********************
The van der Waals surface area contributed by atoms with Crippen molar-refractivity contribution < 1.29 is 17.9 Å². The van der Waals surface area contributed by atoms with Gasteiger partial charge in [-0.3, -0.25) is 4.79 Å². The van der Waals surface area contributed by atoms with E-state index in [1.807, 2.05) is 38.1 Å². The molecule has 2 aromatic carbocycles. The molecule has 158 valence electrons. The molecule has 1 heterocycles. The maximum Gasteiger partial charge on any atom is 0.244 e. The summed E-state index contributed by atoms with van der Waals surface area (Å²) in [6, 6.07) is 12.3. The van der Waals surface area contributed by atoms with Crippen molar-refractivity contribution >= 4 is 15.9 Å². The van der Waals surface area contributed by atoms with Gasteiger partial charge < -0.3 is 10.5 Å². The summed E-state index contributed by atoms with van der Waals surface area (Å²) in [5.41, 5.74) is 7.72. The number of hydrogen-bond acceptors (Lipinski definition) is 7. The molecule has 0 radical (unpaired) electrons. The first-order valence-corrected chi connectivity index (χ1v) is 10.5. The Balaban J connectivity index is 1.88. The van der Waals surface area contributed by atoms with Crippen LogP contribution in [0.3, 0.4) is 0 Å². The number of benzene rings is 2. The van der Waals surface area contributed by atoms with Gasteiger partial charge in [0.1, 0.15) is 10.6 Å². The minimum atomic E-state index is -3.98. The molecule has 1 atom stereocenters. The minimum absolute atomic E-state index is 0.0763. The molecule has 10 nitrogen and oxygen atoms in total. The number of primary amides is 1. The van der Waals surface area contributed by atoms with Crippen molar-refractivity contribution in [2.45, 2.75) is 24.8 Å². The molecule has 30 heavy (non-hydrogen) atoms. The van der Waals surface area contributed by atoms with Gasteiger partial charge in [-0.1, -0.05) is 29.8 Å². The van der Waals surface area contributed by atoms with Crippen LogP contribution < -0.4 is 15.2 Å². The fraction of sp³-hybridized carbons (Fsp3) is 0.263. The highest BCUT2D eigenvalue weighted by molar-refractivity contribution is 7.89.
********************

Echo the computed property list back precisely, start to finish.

The van der Waals surface area contributed by atoms with Crippen molar-refractivity contribution < 1.29 is 17.9 Å². The van der Waals surface area contributed by atoms with Gasteiger partial charge in [-0.3, -0.25) is 4.79 Å². The van der Waals surface area contributed by atoms with E-state index in [1.807, 2.05) is 38.1 Å². The molecule has 2 aromatic carbocycles. The molecule has 158 valence electrons. The molecule has 1 heterocycles. The maximum Gasteiger partial charge on any atom is 0.244 e. The summed E-state index contributed by atoms with van der Waals surface area (Å²) in [6, 6.07) is 12.3. The van der Waals surface area contributed by atoms with Crippen molar-refractivity contribution >= 4 is 15.9 Å². The van der Waals surface area contributed by atoms with Gasteiger partial charge < -0.3 is 10.5 Å². The summed E-state index contributed by atoms with van der Waals surface area (Å²) in [5.41, 5.74) is 7.72. The number of hydrogen-bond acceptors (Lipinski definition) is 7. The molecule has 0 radical (unpaired) electrons. The first-order valence-corrected chi connectivity index (χ1v) is 10.5. The Balaban J connectivity index is 1.88. The van der Waals surface area contributed by atoms with Crippen LogP contribution in [0.3, 0.4) is 0 Å². The number of benzene rings is 2. The van der Waals surface area contributed by atoms with Gasteiger partial charge in [0.1, 0.15) is 10.6 Å². The minimum atomic E-state index is -3.98. The molecule has 1 atom stereocenters. The minimum absolute atomic E-state index is 0.0763. The molecule has 10 nitrogen and oxygen atoms in total. The number of primary amides is 1. The van der Waals surface area contributed by atoms with Crippen molar-refractivity contribution in [2.45, 2.75) is 24.8 Å². The molecule has 30 heavy (non-hydrogen) atoms. The van der Waals surface area contributed by atoms with Gasteiger partial charge in [-0.1, -0.05) is 29.8 Å². The van der Waals surface area contributed by atoms with Crippen LogP contribution < -0.4 is 15.2 Å². The fraction of sp³-hybridized carbons (Fsp3) is 0.263. The highest BCUT2D eigenvalue weighted by molar-refractivity contribution is 7.89.